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$\left( \begin{bmatrix}\frac{2}{\sqrt{10}}\\\frac{2}{\sqrt{10}}\\1\\1\end{bmatrix}, \begin{bmatrix}\frac{1}{\sqrt{3}}\\0\\-\frac{1}{\sqrt{3}}\\-\frac{1}{\sqrt{3}}\end{bmatrix}, \begin{bmatrix}0\\\frac{1}{\sqrt{3}}\\-\frac{1}{\sqrt{3}}\\-\frac{1}{\sqrt{3}}\end{bmatrix}, \begin{bmatrix}0\\0\\\frac{1}{\sqrt{2}}\\-\frac{1}{\sqrt{2}}\end{bmatrix} \right)$

So what I initially did is check the dot product of all the possible pairs of matrices? So I found v3 and v4, v1 and v4 and v2 and v4 are orthogonal? Is this correct? If so, where do I go from here?

(I labeled the vectors v1-v4 respectively)

For something to be orthonormal the dot product between every vector in S is zero AND the norm(magnitude) of each vector in S is one, correct? So this wouldn't be orthonormal because all the pairs of vectors aren't orthogonal?

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  • $\begingroup$ What means rad3 etc? $\endgroup$ May 4, 2016 at 12:31
  • $\begingroup$ radical symbol I am so sorry didn't know syntax for mathjax $\endgroup$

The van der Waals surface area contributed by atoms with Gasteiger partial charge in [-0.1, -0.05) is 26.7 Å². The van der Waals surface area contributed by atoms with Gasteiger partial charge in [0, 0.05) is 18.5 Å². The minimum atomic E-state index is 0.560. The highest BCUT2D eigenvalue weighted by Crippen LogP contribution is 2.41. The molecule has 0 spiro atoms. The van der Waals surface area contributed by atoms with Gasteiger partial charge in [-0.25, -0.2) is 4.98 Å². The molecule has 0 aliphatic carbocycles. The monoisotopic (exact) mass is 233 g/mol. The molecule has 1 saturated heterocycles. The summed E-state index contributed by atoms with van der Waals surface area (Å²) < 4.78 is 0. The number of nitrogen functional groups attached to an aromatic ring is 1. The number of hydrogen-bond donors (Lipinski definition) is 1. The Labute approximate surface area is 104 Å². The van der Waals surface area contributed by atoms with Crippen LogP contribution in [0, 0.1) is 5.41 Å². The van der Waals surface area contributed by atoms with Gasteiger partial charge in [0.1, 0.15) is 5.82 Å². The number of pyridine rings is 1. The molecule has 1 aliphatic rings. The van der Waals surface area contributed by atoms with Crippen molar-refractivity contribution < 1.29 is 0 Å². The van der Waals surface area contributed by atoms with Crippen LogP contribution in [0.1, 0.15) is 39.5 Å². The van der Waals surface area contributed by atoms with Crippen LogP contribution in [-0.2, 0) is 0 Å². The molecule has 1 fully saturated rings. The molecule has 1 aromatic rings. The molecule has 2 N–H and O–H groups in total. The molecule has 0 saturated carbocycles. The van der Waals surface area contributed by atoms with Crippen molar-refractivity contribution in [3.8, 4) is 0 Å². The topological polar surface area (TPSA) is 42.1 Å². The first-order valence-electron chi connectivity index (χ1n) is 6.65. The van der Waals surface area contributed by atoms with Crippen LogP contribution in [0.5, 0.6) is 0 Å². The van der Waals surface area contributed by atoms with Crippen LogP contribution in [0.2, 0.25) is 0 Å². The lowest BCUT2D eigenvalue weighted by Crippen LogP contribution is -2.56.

– Lil
    May 4, 2016 at 12:32
  • $\begingroup$ You simply have to check the dot product, or even easier, put $A$ equal to the matrix having $v_1,\dots ,v_4$ in the columns, then if $AA^{T}=Id$ the vectors are orthonormal. (Why?) Also do you mean $\sqrt{10}$ instead of $rad10$? The radical of an integer also exists, but I doubt that is what you want here. $\endgroup$ May 4, 2016 at 12:34
  • $\begingroup$ the dot product of all 4 vectors at once? and yes I meant the square root. $\endgroup$
    – Lil
    May 4, 2016 at 12:36
  • $\begingroup$ To display $\sqrt2$ write $\sqrt2$. More generally, for other formatting questions, see meta.math.stackexchange.com/questions/5020/… $\endgroup$
    – David K
    May 4, 2016 at 12:42

1 Answer 1

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Orthogonals pairs are {v1,v4}, {v3,v4} only

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  • $\begingroup$ Also $v_2$ and $v_4$, which OP already discovered, but I agree there are no others. $\endgroup$
    – David K
    May 4, 2016 at 12:45
  • $\begingroup$ Yes. I missunderstand original "rad" form of formulas $\endgroup$ May 4, 2016 at 12:54

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